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'Rat Pack Returns' brings back a golden era
'The Rat Pack' woos the crowd March 31 at the Johnny Mercer Theater. - photo by Photo by Ross Blair

It was as if a time warp had occurred in downtown Savannah March 31 - bringing with it sights and sounds of a long gone era.

Even though 'The Rat Pack Returns' was an installment of the Johnny Mercer Theater's 'Broadway in Savannah' series, it was far from your average off-Broadway production. Instead of the ever-changing scenery and elaborate costumes synonymous with the series, 'Rat Pack' had one stagnant background - that of an old school Vegas big band show. And you know what? It worked.

Impersonators/look-alikes for the illustrious foursome (Frank Sinatra,  Dean Martin, Sammy Davis, Jr. and Joey Bishop) brought to life a golden era of entertainment that I'm too young to have witnessed first hand and found myself forming a new found appreciation for as the night progressed.

Despite some fears to the contrary, this show had no resemblance to a cheap celebrity impersonator gig. 'The Rat Pack Returns' is the real deal - and kudos to the actors and production staff for achieving that with bare minimum effects.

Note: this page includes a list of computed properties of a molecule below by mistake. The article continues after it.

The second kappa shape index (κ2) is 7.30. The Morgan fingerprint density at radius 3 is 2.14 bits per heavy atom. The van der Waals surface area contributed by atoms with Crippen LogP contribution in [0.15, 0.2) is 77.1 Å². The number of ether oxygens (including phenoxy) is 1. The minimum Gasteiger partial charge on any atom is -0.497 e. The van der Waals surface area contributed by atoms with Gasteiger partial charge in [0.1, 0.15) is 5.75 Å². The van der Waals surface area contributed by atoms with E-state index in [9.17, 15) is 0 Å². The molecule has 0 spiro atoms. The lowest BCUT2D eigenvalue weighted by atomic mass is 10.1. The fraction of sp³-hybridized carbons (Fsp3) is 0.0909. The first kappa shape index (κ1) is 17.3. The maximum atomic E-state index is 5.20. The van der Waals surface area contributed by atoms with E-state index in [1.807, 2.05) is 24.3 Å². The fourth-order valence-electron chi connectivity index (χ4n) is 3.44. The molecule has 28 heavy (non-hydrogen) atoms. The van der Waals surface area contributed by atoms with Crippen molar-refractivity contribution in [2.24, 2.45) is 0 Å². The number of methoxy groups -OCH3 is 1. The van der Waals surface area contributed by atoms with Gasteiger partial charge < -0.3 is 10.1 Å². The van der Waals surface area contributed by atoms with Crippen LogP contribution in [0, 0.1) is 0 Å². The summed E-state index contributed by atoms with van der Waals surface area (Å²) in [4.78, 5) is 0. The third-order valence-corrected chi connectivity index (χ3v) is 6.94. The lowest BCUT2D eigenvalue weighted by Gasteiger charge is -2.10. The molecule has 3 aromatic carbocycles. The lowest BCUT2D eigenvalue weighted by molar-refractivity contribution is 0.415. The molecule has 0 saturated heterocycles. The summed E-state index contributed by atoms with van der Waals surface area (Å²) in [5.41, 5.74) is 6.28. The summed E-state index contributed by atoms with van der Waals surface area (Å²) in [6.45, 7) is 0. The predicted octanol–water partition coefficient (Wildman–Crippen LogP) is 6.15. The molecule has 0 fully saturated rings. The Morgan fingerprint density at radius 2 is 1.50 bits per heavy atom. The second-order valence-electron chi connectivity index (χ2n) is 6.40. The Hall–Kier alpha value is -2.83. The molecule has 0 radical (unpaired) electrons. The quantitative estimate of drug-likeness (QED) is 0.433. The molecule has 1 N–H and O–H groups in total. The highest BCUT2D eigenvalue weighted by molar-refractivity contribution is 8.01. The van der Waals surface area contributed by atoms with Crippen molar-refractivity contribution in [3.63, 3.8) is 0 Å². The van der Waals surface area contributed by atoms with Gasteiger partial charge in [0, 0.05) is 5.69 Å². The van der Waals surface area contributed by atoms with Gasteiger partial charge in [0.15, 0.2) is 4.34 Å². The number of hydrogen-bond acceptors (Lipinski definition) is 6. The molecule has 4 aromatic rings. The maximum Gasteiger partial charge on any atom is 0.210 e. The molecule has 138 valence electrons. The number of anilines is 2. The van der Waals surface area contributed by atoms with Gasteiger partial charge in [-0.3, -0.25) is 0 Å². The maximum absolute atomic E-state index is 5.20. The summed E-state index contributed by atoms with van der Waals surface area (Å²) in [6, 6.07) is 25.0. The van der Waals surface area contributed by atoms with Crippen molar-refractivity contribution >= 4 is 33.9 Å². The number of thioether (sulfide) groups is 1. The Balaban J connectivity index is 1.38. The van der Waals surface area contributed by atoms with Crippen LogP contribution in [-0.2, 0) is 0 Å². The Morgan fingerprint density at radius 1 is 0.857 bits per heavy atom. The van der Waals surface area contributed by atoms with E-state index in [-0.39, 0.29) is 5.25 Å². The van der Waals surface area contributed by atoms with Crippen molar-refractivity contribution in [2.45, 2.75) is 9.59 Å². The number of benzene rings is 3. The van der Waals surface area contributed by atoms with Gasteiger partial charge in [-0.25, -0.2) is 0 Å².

If there were any disappointed folks in the crowd come intermission, I feel sure that feeling was relinquished in the second half as actor/singer David DeCosta entered the storyline. Not only does DeCosta have a hauntingly similar voice to Old Blue Eyes, he looks JUST LIKE a young Sinatra. I found myself picturing the scene at the play's audition when DeCosta tried out. I'm certain it didn't take long for him to get the job.

Cheeseball comedy interspersed with classic tunes from the singing group, but all of it seemed genuine and true to the original antics.  
 Bottom line – ‘Rat Pack’ is a roaring success and a shining tribute to those who are portrayed as it consistently reminded why the Rat Pack is embedded into American culture.

The final installment of this season's 'Broadway in Savannah' series concludes April 14 with 'The Pajama Game' on April 14. Call 651-6556 or visit for tickets.

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